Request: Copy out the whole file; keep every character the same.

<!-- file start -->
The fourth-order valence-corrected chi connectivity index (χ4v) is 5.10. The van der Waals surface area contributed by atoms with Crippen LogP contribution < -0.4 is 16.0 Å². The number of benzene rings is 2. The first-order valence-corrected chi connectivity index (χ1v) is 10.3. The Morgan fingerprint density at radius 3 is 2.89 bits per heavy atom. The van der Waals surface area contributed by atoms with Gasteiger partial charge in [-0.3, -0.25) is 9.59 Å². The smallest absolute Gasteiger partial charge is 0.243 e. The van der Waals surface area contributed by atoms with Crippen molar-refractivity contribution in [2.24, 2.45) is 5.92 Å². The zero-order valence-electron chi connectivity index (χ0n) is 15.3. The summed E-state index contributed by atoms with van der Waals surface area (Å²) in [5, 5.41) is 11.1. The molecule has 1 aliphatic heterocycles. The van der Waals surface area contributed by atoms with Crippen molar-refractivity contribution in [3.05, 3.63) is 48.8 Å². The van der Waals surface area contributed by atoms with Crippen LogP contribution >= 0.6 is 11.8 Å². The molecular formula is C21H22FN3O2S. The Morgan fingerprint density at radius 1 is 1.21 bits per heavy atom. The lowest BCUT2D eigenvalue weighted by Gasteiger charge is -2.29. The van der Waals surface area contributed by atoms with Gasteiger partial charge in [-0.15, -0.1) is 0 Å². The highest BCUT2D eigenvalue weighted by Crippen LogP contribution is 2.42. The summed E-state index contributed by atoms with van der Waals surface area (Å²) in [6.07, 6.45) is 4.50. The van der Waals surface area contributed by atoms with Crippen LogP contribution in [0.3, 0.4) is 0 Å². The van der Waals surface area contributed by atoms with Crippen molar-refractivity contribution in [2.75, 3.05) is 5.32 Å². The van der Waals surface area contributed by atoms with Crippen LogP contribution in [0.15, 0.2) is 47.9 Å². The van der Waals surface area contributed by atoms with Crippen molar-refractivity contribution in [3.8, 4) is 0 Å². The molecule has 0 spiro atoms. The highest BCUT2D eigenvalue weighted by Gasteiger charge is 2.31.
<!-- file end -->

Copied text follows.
The fourth-order valence-corrected chi connectivity index (χ4v) is 5.10. The van der Waals surface area contributed by atoms with Crippen LogP contribution < -0.4 is 16.0 Å². The number of benzene rings is 2. The first-order valence-corrected chi connectivity index (χ1v) is 10.3. The Morgan fingerprint density at radius 3 is 2.89 bits per heavy atom. The van der Waals surface area contributed by atoms with Gasteiger partial charge in [-0.3, -0.25) is 9.59 Å². The smallest absolute Gasteiger partial charge is 0.243 e. The van der Waals surface area contributed by atoms with Crippen molar-refractivity contribution in [2.24, 2.45) is 5.92 Å². The zero-order valence-electron chi connectivity index (χ0n) is 15.3. The summed E-state index contributed by atoms with van der Waals surface area (Å²) in [5, 5.41) is 11.1. The molecule has 1 aliphatic heterocycles. The van der Waals surface area contributed by atoms with Crippen molar-refractivity contribution in [3.05, 3.63) is 48.8 Å². The van der Waals surface area contributed by atoms with Crippen LogP contribution >= 0.6 is 11.8 Å². The molecular formula is C21H22FN3O2S. The Morgan fingerprint density at radius 1 is 1.21 bits per heavy atom. The lowest BCUT2D eigenvalue weighted by Gasteiger charge is -2.29. The van der Waals surface area contributed by atoms with Gasteiger partial charge in [-0.15, -0.1) is 0 Å². The highest BCUT2D eigenvalue weighted by Crippen LogP contribution is 2.42. The summed E-state index contributed by atoms with van der Waals surface area (Å²) in [6.07, 6.45) is 4.50. The van der Waals surface area contributed by atoms with Crippen LogP contribution in [0.3, 0.4) is 0 Å². The van der Waals surface area contributed by atoms with Crippen molar-refractivity contribution in [2.75, 3.05) is 5.32 Å². The van der Waals surface area contributed by atoms with Crippen LogP contribution in [0.15, 0.2) is 47.9 Å². The van der Waals surface area contributed by atoms with Crippen molar-refractivity contribution in [3.8, 4) is 0 Å². The molecule has 0 spiro atoms. The highest BCUT2D eigenvalue weighted by Gasteiger charge is 2.31.